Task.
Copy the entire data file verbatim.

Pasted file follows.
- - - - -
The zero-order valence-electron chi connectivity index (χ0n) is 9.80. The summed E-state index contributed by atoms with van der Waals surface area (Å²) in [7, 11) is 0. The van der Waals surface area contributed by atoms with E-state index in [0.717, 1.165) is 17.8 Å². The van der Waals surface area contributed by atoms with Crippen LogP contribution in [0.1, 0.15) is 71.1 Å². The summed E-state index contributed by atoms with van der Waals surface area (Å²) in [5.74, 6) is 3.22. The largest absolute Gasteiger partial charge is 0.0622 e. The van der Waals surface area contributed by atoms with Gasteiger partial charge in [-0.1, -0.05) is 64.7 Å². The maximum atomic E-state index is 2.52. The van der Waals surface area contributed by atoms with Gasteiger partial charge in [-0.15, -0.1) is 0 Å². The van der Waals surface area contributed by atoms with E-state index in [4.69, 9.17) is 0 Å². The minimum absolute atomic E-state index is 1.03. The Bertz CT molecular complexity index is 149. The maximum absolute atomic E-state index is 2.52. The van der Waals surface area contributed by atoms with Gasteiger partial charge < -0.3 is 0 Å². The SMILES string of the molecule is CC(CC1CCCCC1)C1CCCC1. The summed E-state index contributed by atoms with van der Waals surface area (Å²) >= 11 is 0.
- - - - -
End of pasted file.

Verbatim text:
The zero-order valence-electron chi connectivity index (χ0n) is 9.80. The summed E-state index contributed by atoms with van der Waals surface area (Å²) in [7, 11) is 0. The van der Waals surface area contributed by atoms with E-state index in [0.717, 1.165) is 17.8 Å². The van der Waals surface area contributed by atoms with Crippen LogP contribution in [0.1, 0.15) is 71.1 Å². The summed E-state index contributed by atoms with van der Waals surface area (Å²) in [5.74, 6) is 3.22. The largest absolute Gasteiger partial charge is 0.0622 e. The van der Waals surface area contributed by atoms with Gasteiger partial charge in [-0.1, -0.05) is 64.7 Å². The maximum atomic E-state index is 2.52. The van der Waals surface area contributed by atoms with Gasteiger partial charge in [-0.15, -0.1) is 0 Å². The van der Waals surface area contributed by atoms with E-state index in [4.69, 9.17) is 0 Å². The minimum absolute atomic E-state index is 1.03. The Bertz CT molecular complexity index is 149. The maximum absolute atomic E-state index is 2.52. The van der Waals surface area contributed by atoms with Gasteiger partial charge < -0.3 is 0 Å². The SMILES string of the molecule is CC(CC1CCCCC1)C1CCCC1. The summed E-state index contributed by atoms with van der Waals surface area (Å²) >= 11 is 0.